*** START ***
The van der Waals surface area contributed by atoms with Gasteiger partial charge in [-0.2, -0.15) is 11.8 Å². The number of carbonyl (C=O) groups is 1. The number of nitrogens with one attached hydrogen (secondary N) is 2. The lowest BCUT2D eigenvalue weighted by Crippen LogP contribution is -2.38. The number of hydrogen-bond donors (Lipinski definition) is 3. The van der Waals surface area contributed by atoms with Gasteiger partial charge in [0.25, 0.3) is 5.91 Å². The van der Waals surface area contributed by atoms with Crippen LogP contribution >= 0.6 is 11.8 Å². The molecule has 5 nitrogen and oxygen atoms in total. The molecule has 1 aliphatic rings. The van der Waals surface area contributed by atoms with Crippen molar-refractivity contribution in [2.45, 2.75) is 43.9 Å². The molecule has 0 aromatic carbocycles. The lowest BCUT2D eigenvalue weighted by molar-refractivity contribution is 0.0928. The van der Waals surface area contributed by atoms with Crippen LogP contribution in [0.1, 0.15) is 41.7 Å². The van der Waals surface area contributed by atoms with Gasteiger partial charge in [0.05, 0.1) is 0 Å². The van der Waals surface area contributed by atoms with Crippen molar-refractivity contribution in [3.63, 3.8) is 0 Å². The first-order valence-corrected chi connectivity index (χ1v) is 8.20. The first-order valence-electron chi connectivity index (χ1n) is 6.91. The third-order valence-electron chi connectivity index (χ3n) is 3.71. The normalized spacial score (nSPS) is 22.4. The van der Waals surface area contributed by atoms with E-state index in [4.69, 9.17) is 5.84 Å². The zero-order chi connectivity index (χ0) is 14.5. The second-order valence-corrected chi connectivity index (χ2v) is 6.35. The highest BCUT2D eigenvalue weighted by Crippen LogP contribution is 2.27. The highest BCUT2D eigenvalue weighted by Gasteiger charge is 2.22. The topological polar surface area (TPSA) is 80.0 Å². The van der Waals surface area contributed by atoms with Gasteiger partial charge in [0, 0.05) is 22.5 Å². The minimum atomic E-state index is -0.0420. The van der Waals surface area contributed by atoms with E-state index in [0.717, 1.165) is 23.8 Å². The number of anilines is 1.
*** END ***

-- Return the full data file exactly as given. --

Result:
The van der Waals surface area contributed by atoms with Gasteiger partial charge in [-0.2, -0.15) is 11.8 Å². The number of carbonyl (C=O) groups is 1. The number of nitrogens with one attached hydrogen (secondary N) is 2. The lowest BCUT2D eigenvalue weighted by Crippen LogP contribution is -2.38. The number of hydrogen-bond donors (Lipinski definition) is 3. The van der Waals surface area contributed by atoms with Gasteiger partial charge in [0.25, 0.3) is 5.91 Å². The van der Waals surface area contributed by atoms with Crippen LogP contribution >= 0.6 is 11.8 Å². The molecule has 5 nitrogen and oxygen atoms in total. The molecule has 1 aliphatic rings. The van der Waals surface area contributed by atoms with Crippen molar-refractivity contribution in [2.45, 2.75) is 43.9 Å². The molecule has 0 aromatic carbocycles. The lowest BCUT2D eigenvalue weighted by molar-refractivity contribution is 0.0928. The van der Waals surface area contributed by atoms with Crippen LogP contribution in [0.1, 0.15) is 41.7 Å². The van der Waals surface area contributed by atoms with Gasteiger partial charge in [0.05, 0.1) is 0 Å². The van der Waals surface area contributed by atoms with Crippen molar-refractivity contribution in [3.63, 3.8) is 0 Å². The first-order valence-corrected chi connectivity index (χ1v) is 8.20. The first-order valence-electron chi connectivity index (χ1n) is 6.91. The third-order valence-electron chi connectivity index (χ3n) is 3.71. The normalized spacial score (nSPS) is 22.4. The van der Waals surface area contributed by atoms with E-state index in [4.69, 9.17) is 5.84 Å². The zero-order chi connectivity index (χ0) is 14.5. The second-order valence-corrected chi connectivity index (χ2v) is 6.35. The highest BCUT2D eigenvalue weighted by Crippen LogP contribution is 2.27. The highest BCUT2D eigenvalue weighted by Gasteiger charge is 2.22. The topological polar surface area (TPSA) is 80.0 Å². The van der Waals surface area contributed by atoms with Gasteiger partial charge in [0, 0.05) is 22.5 Å². The minimum atomic E-state index is -0.0420. The van der Waals surface area contributed by atoms with E-state index in [0.717, 1.165) is 23.8 Å². The number of anilines is 1.